Ideologies and Institutions: American Conservative and Liberal Governance Prescriptions Since 1933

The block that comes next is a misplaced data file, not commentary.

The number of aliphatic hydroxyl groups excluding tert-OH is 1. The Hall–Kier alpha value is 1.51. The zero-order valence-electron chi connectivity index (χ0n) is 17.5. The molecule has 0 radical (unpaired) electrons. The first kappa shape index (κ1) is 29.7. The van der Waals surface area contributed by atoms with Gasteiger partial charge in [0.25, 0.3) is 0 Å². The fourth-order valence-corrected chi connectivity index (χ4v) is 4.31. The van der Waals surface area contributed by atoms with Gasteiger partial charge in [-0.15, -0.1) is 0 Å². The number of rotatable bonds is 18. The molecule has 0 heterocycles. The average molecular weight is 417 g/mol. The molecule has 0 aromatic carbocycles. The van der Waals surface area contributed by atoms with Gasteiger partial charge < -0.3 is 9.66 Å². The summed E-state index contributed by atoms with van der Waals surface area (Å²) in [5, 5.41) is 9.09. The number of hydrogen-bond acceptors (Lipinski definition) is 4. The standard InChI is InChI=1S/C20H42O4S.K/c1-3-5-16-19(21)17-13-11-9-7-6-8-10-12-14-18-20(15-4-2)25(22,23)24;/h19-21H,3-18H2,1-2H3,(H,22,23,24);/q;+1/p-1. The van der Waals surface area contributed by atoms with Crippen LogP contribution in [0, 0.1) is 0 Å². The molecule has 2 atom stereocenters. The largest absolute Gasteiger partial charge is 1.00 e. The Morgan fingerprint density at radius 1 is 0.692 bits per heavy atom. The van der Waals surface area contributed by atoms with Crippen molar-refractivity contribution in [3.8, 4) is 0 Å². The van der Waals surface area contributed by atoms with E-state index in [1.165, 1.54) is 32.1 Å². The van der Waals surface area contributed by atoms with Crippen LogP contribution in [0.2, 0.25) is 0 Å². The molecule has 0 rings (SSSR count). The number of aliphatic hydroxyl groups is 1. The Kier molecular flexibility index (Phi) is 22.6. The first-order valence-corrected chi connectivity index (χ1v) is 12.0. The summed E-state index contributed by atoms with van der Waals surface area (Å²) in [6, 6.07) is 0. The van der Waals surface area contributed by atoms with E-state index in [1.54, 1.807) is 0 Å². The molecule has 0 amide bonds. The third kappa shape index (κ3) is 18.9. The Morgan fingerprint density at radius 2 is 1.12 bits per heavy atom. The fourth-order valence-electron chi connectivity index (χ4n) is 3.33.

In this important and original book, J. Richard Piper provides the most comprehensive examination to date of the profound impact of ideological prescriptions on twentieth century American politics. Piper analyzes the institutional and constitutional developments associated with the American conservative-liberal paradigm from the New Deal to the present, focusing on constitutional jurisprudence, presidential-congressional relations, the role of the judiciary, federalism, and the administrative state. Concluding that America's competing constitutional philosophies frequently serve not as ends in themselves but as instruments for attaining power and policy goals, Piper raises significant questions about the future of the conservative-liberal dichotomy that has characterized American politics since the New Deal. Ideologies and Institutions is unique in its focus on institutional prescriptions and its integration and synthesis of extensive history, political science, and sociology literature. Anyone interested in constitutional issues, political history, and the distinctions between the liberal and conservative philosophies will find Ideologies and Institutions valuable.
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